Warwick Grant to Bolster Skills in Power Electronics, Machines, Drives
The University of Warwick’s competition-winning Warwick Electrification Development (WELD) program received £1 million in grant funding to promote industrial workforce development.
To ensure that the world aligns with the goals of the historic Paris Agreement and continues on the path toward electrification of transport (on the ground or in the air) and other critical carbon-emitting sectors, green technologies must be developed and implemented. The people behind creating such technologies and others that can generate them must also be developed. The skills gap across power electronics, machines, and drives (PEMD) must be addressed.
The University of Warwick will use its WELD program to train the workforce of the future with PEMD skills. Image used courtesy of Sensiba San Filippo LLP
The University of Warwick has received £1 million in grant funding to help launch its competition-winning Warwick Electrification Deployment (WELD) program.
WELD Program Addresses PEMD Capabilities
The WELD program was selected as a winner of Innovate UK’s ‘Driving the Electric Revolution: Building Talent for the Future 2’ competition. The competition invited applicants to bring forward meaningful methods for addressing industrial gaps and needs concerning PEMD workforce skills, training capabilities, and the talent pipeline in the United Kingdom. This competition began on March 11 and ended on April 27, 2022.
The University of Warwick’s globally recognized research and education entity, Warwick Manufacturing Group, and the School of Engineering's Power Electronics group will use the university’s facilities, as well as its testing and manufacturing capabilities, to contribute to the WELD program.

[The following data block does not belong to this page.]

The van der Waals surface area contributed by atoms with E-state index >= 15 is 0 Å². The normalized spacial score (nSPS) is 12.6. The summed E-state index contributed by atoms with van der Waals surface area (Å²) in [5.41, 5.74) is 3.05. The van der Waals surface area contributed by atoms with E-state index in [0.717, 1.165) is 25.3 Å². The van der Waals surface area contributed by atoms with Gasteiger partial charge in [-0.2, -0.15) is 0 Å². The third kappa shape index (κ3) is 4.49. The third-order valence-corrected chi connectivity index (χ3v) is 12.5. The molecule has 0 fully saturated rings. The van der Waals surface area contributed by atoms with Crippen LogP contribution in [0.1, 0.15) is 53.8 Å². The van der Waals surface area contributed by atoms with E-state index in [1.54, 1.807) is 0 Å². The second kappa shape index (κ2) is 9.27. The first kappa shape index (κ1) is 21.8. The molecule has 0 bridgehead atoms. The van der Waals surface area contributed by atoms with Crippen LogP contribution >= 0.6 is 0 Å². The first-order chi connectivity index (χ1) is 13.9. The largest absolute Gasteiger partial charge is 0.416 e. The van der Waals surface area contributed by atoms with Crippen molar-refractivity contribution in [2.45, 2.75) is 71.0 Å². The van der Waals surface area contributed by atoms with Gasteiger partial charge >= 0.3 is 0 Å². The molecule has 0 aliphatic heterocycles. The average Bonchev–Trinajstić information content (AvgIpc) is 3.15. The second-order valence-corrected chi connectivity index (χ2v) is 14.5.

Listen to Margot James, the executive chair at WMG, University of Warwick, as she provides an overview of the WMG Skills Center. Video used courtesy of WMG Warwick
Under the program, new educational content on power electronics, eMachines, and drives will be created to enhance the skills of the existing workforce and encourage a new generation to join the future workforce.
In today’s sustainability-focused society, transitioning from fossil-fuel-based to electrically powered technologies will require workers with design, manufacturing, and maintenance skills for electric drivetrains. The WELD project will progress with designing Ingress Protection-free electric propulsion motors (eMachines). The manufacture, building, and testing of these devices will be done on campus to offer a hands-on learning experience.
Image used courtesy of Adobe Stock
WELD to Hone Skills, Inspire Future Engineers
As opposed to higher education courses currently available, the WELD program is set to deliver tailored workshops and hands-on learning to establish the future industrial workforce.
The University of Warwick’s latest newly won funds will go toward filling the gap in international and national PEMD skills, as well as paving the way for engineering graduates to step into the industry through new Automotive Electrification and PEMD Masters of Sciences degrees. Further outreach will also bring knowledge to new learners to inspire the next generation of engineers.